Published online by Cambridge University Press: 28 April 2020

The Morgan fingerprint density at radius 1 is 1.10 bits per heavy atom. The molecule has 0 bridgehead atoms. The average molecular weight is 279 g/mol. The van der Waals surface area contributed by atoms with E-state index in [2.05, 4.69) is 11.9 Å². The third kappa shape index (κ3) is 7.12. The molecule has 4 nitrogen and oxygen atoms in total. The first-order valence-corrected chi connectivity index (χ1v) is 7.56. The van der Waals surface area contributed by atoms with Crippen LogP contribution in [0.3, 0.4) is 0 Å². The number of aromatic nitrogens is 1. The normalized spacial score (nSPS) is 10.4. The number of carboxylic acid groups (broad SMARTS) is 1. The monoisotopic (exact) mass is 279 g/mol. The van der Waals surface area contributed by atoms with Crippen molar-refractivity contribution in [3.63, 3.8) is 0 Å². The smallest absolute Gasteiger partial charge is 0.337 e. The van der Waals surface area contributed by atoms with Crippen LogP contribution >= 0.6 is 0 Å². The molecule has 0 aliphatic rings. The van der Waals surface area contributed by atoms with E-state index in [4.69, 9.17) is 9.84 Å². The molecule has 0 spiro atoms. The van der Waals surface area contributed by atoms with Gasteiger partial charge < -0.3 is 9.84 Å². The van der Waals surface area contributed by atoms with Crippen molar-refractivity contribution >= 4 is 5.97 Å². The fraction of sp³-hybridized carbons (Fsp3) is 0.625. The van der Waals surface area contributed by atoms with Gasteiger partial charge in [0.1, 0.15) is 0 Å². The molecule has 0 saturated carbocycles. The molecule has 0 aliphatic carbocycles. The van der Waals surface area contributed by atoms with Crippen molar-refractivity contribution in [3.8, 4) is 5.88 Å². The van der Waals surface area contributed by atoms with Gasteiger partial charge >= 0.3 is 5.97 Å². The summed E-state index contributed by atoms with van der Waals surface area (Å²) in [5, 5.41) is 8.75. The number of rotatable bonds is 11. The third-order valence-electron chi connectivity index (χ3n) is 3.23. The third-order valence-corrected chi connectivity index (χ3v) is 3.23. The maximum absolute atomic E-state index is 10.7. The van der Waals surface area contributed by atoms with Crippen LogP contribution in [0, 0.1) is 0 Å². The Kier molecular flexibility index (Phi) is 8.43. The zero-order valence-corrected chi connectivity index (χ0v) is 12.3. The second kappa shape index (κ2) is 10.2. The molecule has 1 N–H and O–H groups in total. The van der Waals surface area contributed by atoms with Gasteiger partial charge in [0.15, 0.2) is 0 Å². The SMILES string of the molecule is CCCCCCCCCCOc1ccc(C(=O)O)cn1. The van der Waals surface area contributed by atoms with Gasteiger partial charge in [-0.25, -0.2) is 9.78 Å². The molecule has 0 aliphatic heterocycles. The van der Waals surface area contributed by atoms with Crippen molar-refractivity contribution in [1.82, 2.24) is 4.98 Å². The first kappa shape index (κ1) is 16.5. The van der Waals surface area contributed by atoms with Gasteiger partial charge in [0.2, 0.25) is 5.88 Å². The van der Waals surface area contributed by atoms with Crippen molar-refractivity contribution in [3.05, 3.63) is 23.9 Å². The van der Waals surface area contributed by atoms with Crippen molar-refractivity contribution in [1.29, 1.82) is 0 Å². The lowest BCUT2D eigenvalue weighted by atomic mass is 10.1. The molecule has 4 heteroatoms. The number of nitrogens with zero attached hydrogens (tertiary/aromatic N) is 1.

St Stephen's College occupied an important chapel that dominated the Thames riverfront of the medieval Palace of Westminster among the offices of government and the royal lodgings. The chapel offered a vantage point to observe displays of kingly legitimation, collaborations between the kings of England and the Church, and the audiences who thronged to Westminster to seek access to governance. Its liturgy and music reflected royal piety and commemoration of the royal dead. Each chapter here deals with St Stephen's from a slightly different perspective as the college and the expectations of kingship changed over two centuries. It first examines the religious and political contexts in which the college was founded and in which it had to establish its rights, until a final settlement with Westminster Abbey was reached in 1394. From 1377, Richard II adapted his grandfather's foundation as his own as he sought to remake the palace in his own image. During the dynastically troubled fifteenth century, the dean and canons of St Stephen's used its importance to the kings of England to maintain and develop its position as the ‘king's chief chapel’. The increasing presence of the populace as an audience to events at Westminster shaped the college's development and buildings after 1471 before, finally, the Reformation both revitalised and then destroyed it. The empty chapel then became the first permanent home of the House of Commons. This book examines St Stephen's College as a key institution within the most important English palace: its buildings, its personnel and its relationships with every king between 1348 and 1548.